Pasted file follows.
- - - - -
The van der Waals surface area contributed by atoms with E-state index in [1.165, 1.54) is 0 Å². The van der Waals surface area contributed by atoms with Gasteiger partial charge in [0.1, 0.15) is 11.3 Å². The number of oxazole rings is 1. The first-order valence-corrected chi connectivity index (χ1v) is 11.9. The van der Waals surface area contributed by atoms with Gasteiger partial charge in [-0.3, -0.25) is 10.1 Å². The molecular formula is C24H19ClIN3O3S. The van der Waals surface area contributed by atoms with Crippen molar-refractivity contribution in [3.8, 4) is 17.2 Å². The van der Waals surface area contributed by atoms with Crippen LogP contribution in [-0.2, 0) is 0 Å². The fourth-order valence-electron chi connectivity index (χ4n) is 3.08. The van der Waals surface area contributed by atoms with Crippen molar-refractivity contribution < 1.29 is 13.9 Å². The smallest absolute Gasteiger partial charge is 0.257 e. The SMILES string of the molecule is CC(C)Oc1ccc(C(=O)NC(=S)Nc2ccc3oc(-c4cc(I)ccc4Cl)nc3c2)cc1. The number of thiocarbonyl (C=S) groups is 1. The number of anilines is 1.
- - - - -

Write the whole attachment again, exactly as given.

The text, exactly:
The van der Waals surface area contributed by atoms with E-state index in [1.165, 1.54) is 0 Å². The van der Waals surface area contributed by atoms with Gasteiger partial charge in [0.1, 0.15) is 11.3 Å². The number of oxazole rings is 1. The first-order valence-corrected chi connectivity index (χ1v) is 11.9. The van der Waals surface area contributed by atoms with Gasteiger partial charge in [-0.3, -0.25) is 10.1 Å². The molecular formula is C24H19ClIN3O3S. The van der Waals surface area contributed by atoms with Crippen molar-refractivity contribution in [3.8, 4) is 17.2 Å². The van der Waals surface area contributed by atoms with Crippen LogP contribution in [-0.2, 0) is 0 Å². The fourth-order valence-electron chi connectivity index (χ4n) is 3.08. The van der Waals surface area contributed by atoms with Crippen molar-refractivity contribution < 1.29 is 13.9 Å². The smallest absolute Gasteiger partial charge is 0.257 e. The SMILES string of the molecule is CC(C)Oc1ccc(C(=O)NC(=S)Nc2ccc3oc(-c4cc(I)ccc4Cl)nc3c2)cc1. The number of thiocarbonyl (C=S) groups is 1. The number of anilines is 1.